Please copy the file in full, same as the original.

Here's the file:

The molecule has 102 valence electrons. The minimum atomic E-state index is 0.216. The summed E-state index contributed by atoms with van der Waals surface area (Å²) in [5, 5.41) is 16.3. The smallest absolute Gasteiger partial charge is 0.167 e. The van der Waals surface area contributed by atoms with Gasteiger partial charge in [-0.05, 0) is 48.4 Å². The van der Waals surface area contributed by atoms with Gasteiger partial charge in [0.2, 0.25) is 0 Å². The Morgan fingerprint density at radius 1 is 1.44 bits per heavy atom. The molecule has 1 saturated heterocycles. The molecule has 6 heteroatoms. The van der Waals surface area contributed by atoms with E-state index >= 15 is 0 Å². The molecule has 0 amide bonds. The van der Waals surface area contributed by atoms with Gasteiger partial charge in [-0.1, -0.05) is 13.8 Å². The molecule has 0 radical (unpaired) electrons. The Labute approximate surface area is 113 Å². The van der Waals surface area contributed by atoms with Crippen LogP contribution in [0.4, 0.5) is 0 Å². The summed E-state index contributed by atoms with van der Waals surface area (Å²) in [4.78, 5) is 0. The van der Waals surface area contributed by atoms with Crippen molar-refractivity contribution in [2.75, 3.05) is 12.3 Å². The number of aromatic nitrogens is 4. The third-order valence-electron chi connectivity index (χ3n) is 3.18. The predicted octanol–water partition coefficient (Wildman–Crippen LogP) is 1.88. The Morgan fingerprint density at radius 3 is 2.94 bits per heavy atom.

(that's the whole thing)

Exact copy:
The molecule has 102 valence electrons. The minimum atomic E-state index is 0.216. The summed E-state index contributed by atoms with van der Waals surface area (Å²) in [5, 5.41) is 16.3. The smallest absolute Gasteiger partial charge is 0.167 e. The van der Waals surface area contributed by atoms with Gasteiger partial charge in [-0.05, 0) is 48.4 Å². The van der Waals surface area contributed by atoms with Gasteiger partial charge in [0.2, 0.25) is 0 Å². The Morgan fingerprint density at radius 1 is 1.44 bits per heavy atom. The molecule has 1 saturated heterocycles. The molecule has 6 heteroatoms. The van der Waals surface area contributed by atoms with E-state index >= 15 is 0 Å². The molecule has 0 amide bonds. The van der Waals surface area contributed by atoms with Gasteiger partial charge in [-0.1, -0.05) is 13.8 Å². The molecule has 0 radical (unpaired) electrons. The Labute approximate surface area is 113 Å². The van der Waals surface area contributed by atoms with Crippen LogP contribution in [0.4, 0.5) is 0 Å². The summed E-state index contributed by atoms with van der Waals surface area (Å²) in [4.78, 5) is 0. The van der Waals surface area contributed by atoms with Crippen molar-refractivity contribution in [2.75, 3.05) is 12.3 Å². The number of aromatic nitrogens is 4. The third-order valence-electron chi connectivity index (χ3n) is 3.18. The predicted octanol–water partition coefficient (Wildman–Crippen LogP) is 1.88. The Morgan fingerprint density at radius 3 is 2.94 bits per heavy atom.